The Employment Relations (Breaks and Infants Feeding) Amendment
Act has received royal assent, not only introducing mandatory
breaks for all employees but also controversially altering the
KiwiSaver legislation under urgency without public consultation and
as a change to this Amendment Act - the title and content of which
is totally unrelated. The changes and process used will be
concerning for many.
The legislation states an employee's employment is adversely
affected where, because the employee is a member of a KiwiSaver
scheme or a complying superannuation fund, their salary or wages
(defined as not including the employer compulsory contribution) is
less than that of other employees in comparable roles. This change
will have a significant impact on many existing remuneration
structures. It means employers cannot now have a total remuneration
approach which factors in compulsory employer contributions as part
of an employee's remuneration package. The total remuneration
approach was seen by many employers as enabling parity of pay and
equity whilst giving employees some freedom to decide how their
remuneration package would be structured.
The Amendment Act has teeth. It allows employees to bring
personal grievances where they believe their employment has been
adversely affected because they are a member of a KiwiSaver scheme
or complying superannuation fund.
The amendments to the KiwiSaver legislation specifically
relating to salary/wages apply to employment agreements entered
into on or after 2 September 2008 and to variations made on or
after 2 September 2008 to any employment agreements.
There are also other general provisions which may affect
specific superannuation and KiwiSaver regimes put in place by
employers. Employers with unique arrangements should seek advice to
determine whether there are potential issues under this new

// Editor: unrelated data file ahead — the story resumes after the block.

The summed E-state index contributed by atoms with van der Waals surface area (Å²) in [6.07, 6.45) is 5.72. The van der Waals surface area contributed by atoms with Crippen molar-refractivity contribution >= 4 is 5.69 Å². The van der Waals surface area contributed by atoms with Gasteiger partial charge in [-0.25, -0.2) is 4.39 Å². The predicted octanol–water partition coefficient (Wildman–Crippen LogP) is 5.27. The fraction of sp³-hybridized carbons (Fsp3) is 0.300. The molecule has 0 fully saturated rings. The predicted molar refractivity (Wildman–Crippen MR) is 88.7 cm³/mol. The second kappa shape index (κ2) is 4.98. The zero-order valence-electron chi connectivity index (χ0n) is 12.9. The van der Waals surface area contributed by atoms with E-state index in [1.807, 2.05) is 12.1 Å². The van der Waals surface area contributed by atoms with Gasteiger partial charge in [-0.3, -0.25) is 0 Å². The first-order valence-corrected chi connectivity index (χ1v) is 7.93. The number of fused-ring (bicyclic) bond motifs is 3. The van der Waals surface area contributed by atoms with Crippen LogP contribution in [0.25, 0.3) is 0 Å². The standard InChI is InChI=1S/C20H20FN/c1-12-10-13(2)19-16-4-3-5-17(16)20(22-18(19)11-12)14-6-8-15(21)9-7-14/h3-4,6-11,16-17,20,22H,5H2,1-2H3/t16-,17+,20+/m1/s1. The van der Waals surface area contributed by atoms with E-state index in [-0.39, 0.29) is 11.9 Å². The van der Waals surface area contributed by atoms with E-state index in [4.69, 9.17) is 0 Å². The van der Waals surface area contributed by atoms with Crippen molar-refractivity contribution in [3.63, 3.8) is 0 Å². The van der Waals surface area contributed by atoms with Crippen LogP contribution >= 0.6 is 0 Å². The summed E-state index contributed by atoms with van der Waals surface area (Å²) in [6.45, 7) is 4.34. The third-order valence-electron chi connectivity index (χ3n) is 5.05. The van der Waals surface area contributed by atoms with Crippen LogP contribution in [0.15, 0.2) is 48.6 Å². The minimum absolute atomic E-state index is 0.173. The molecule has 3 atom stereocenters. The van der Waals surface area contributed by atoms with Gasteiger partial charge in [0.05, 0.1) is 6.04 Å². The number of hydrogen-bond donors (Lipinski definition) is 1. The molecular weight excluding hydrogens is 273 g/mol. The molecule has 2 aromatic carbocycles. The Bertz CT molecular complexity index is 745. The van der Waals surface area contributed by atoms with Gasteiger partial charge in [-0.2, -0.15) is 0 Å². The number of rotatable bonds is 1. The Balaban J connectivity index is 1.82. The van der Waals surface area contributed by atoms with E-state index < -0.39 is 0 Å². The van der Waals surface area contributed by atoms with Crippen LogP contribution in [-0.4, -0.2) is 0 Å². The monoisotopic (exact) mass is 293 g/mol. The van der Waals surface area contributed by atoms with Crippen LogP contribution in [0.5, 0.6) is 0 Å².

legislation with their superannuation arrangements.
We suggest that, in light of these changes, employers review the
remuneration structures of all current employees to ensure
compliance with this legislation. When an employee's employment
agreement is varied (by salary increase or other variation to a
term or condition) the agreement will need to comply. All employees
employed from 2 September 2008 will need to have employment
agreements which do not have a total remuneration approach which
factors in the employer's KiwiSaver contribution and pays a
lesser base salary/wage than comparable employees as a result.
The Amendment Act also sets out minimum break requirements for
all employees depending on the amount of time they spend in the
workplace. Further, it requires employers to provide appropriate
facilities for employees wishing to breastfeed in the workplace and
appropriate breaks in which they are able to do this. We recommend
alterations to employment agreements for new employees advising of
these entitlements and a letter advising all existing employees, so
as not to cause confusion, particularly in those workplaces which
already provide structured breaks.
Phillips Fox has changed its name to DLA Phillips Fox
because the firm entered into an exclusive alliance with DLA Piper,
one of the largest legal services organisations in the world. We
will retain our offices in every major commercial centre in
Australia and New Zealand, with no operational change to your
relationship with the firm. DLA Phillips Fox can now take your
business one step further − by connecting you to a global
network of legal experience, talent and knowledge.
This publication is intended as a first point of reference
and should not be relied on as a substitute for professional
advice. Specialist legal advice should always be sought in relation
to any particular circumstances and no liability will be accepted
for any losses incurred by those relying solely on this
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Long experience representing many of Australia's leading employers has taught us that in employment litigation the identity of an employee's representative is a major factor in how employee litigation runs.
Australian employees receive certain entitlements (such as annual leave and superannuation) where contractors do not.
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